this, see the &man.X.7; manual page or the
    <link linkend="truetype">section on &truetype; fonts</link>.</para>

    <para>To install the above Type1 font collections from the ports
        collection, run the following commands:</para>

    <screen>&prompt.root; <userinput>cd /usr/ports/x11-fonts/urwfonts</userinput>
&prompt.root; <userinput>make install clean</userinput></screen>

    <para>And likewise with the freefont or other collections.  To have the X
      server detect these fonts, add an appropriate line to the
      X server configuration file (<filename>/etc/X11/xorg.conf</filename>),
      which reads:</para>

      <programlisting>FontPath "/usr/local/lib/X11/fonts/URW/"</programlisting>

      <para>Alternatively, at the command line in the X session
        run:</para>

      <screen>&prompt.user; <userinput>xset fp+ /usr/local/lib/X11/fonts/URW</userinput>
&prompt.user; <userinput>xset fp rehash</userinput></screen>

      <para>This will work but will be lost when the X session is closed,
    unless it is added to the startup file (<filename>~/.xinitrc</filename>
    for a normal <command>startx</command> session,
    or <filename>~/.xsession</filename> when logging in through a
    graphical login manager like <application>XDM</application>).
    A third way is to use the new
    <filename>/usr/local/etc/fonts/local.conf</filename> file: see the
    section on <link linkend="antialias">anti-aliasing</link>.
    </para>
    </sect2>

    <sect2 id="truetype">
    <title>&truetype; Fonts</title>

    <indexterm><primary>TrueType Fonts</primary></indexterm>
    <indexterm><primary>fonts</primary>
      <secondary>TrueType</secondary>
    </indexterm>

    <para><application>&xorg;</application> has built in support
    for rendering &truetype; fonts.  There are two different modules
    that can enable this functionality.  The freetype module is used
    in this example because it is more consistent with the other font
    rendering back-ends.  To enable the freetype module just add the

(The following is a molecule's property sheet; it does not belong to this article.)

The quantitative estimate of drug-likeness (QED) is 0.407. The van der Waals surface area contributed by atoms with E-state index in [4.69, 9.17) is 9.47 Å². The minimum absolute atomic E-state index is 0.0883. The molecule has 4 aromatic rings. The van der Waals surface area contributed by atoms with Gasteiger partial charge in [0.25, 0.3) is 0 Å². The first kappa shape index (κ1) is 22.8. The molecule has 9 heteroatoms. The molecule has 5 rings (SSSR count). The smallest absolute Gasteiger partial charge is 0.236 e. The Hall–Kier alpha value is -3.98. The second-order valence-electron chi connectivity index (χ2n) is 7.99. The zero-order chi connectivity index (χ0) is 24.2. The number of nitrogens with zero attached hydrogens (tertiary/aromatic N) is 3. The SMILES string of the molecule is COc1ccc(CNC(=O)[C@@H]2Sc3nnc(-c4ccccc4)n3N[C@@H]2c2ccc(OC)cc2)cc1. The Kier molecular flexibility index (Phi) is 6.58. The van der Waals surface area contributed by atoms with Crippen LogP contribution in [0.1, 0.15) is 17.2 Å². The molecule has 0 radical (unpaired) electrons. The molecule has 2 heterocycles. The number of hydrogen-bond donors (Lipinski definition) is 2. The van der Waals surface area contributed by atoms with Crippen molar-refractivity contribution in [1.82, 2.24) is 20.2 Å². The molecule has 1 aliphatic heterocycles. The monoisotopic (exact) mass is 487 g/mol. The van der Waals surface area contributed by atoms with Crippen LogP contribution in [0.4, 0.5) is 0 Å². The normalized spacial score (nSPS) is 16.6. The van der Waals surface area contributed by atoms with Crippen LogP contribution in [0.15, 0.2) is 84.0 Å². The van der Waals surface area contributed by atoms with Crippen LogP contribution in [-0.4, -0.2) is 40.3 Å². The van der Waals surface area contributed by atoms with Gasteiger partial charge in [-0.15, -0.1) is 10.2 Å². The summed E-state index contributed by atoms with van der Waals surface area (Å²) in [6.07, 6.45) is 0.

following line to the <literal>"Module"</literal> section of the
    <filename>/etc/X11/xorg.conf</filename> file.</para>

    <programlisting>Load  "freetype"</programlisting>

    <para>Now make a directory for the &truetype; fonts (for example,
      <filename>/usr/local/lib/X11/fonts/TrueType</filename>)
      and copy all of the &truetype; fonts into this directory.  Keep in
      mind that &truetype; fonts cannot be directly taken from a
      &macintosh;; they must be in &unix;/&ms-dos;/&windows; format for use by
      X11.  Once the files have been
      copied into this directory, use
      <application>ttmkfdir</application> to create a
      <filename>fonts.dir</filename> file, so that the X font renderer
      knows that these new files have been installed.
      <command>ttmkfdir</command> is available from the FreeBSD
      Ports Collection as
      <filename role="package">x11-fonts/ttmkfdir</filename>.</para>

    <screen>&prompt.root; <userinput>cd /usr/local/lib/X11/fonts/TrueType</userinput>
&prompt.root; <userinput>ttmkfdir -o fonts.dir</userinput></screen>

    <para>Now add the &truetype; directory to the font
      path.  This is just the same as described above for <link
      linkend="type1">Type1</link> fonts, that is, use</para>

    <screen>&prompt.user; <userinput>xset fp+ /usr/local/lib/X11/fonts/TrueType</userinput>
&prompt.user; <userinput>xset fp rehash</userinput></screen>

    <para>or add a <literal>FontPath</literal> line to the
       <filename>xorg.conf</filename> file.</para>

      <para>That's it.  Now <application>&netscape;</application>,
        <application>Gimp</application>,
        <application>&staroffice;</application>, and all of the other X
        applications should now recognize the installed &truetype;
        fonts.  Extremely small fonts (as with text in a high resolution
        display on a web page) and extremely large fonts (within
        <application>&staroffice;</application>) will look much better
        now.</para>
    </sect2>

    <sect2 id="antialias">
    <sect2info>
      <authorgroup>
        <author>
          <firstname>Joe Marcus</firstname>
          <surname>Clarke</surname>
          <contrib>Updated by </contrib>
          <!-- May 2003 -->
        </author>
      </authorgroup>
    </sect2info>
    <title>Anti-Aliased Fonts</title>

    <indexterm><primary>anti-aliased fonts</primary></indexterm>
    <indexterm><primary>fonts</primary>
      <secondary>anti-aliased</secondary></indexterm>

    <para>Anti-aliasing has been available in X11 since
      <application>&xfree86;</application> 4.0.2.  However, font
      configuration was cumbersome before the introduction of
      <application>&xfree86;</application> 4.3.0.
      Beginning with
      <application>&xfree86;</application> 4.3.0, all fonts in X11
      that are found
      in <filename>/usr/local/lib/X11/fonts/</filename> and
      <filename>~/.fonts/</filename> are automatically 
      made available for anti-aliasing to Xft-aware applications.  Not
      all applications are Xft-aware, but many have received Xft support.
      Examples of Xft-aware applications include Qt 2.3 and higher (the 
      toolkit for the <application>KDE</application> desktop), 
      GTK+ 2.0 and higher (the toolkit for the 
      <application>GNOME</application> desktop), and 
      <application>Mozilla</application> 1.2 and higher.
    </para>

    <para>In order to control which fonts are anti-aliased, or to
      configure anti-aliasing properties, create (or edit, if it
      already exists) the file